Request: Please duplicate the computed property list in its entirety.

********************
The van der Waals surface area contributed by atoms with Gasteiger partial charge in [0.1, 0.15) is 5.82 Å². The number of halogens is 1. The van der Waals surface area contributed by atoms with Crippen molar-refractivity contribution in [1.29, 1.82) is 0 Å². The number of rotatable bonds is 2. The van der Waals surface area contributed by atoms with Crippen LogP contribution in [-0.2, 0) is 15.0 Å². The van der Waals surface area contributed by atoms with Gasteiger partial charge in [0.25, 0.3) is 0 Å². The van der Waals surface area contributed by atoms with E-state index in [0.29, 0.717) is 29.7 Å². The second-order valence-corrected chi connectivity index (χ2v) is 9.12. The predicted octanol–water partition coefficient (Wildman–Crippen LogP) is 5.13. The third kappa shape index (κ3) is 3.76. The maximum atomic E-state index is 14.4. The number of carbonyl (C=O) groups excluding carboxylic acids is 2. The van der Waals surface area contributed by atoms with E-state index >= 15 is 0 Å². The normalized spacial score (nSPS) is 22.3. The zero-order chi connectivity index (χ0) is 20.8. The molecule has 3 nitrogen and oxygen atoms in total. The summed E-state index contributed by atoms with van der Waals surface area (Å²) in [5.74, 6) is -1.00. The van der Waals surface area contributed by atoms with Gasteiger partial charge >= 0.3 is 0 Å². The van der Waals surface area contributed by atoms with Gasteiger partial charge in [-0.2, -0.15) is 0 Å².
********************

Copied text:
The van der Waals surface area contributed by atoms with Gasteiger partial charge in [0.1, 0.15) is 5.82 Å². The number of halogens is 1. The van der Waals surface area contributed by atoms with Crippen molar-refractivity contribution in [1.29, 1.82) is 0 Å². The number of rotatable bonds is 2. The van der Waals surface area contributed by atoms with Crippen LogP contribution in [-0.2, 0) is 15.0 Å². The van der Waals surface area contributed by atoms with Gasteiger partial charge in [0.25, 0.3) is 0 Å². The van der Waals surface area contributed by atoms with E-state index in [0.29, 0.717) is 29.7 Å². The second-order valence-corrected chi connectivity index (χ2v) is 9.12. The predicted octanol–water partition coefficient (Wildman–Crippen LogP) is 5.13. The third kappa shape index (κ3) is 3.76. The maximum atomic E-state index is 14.4. The number of carbonyl (C=O) groups excluding carboxylic acids is 2. The van der Waals surface area contributed by atoms with E-state index >= 15 is 0 Å². The normalized spacial score (nSPS) is 22.3. The zero-order chi connectivity index (χ0) is 20.8. The molecule has 3 nitrogen and oxygen atoms in total. The summed E-state index contributed by atoms with van der Waals surface area (Å²) in [5.74, 6) is -1.00. The van der Waals surface area contributed by atoms with Gasteiger partial charge >= 0.3 is 0 Å². The van der Waals surface area contributed by atoms with Gasteiger partial charge in [-0.2, -0.15) is 0 Å².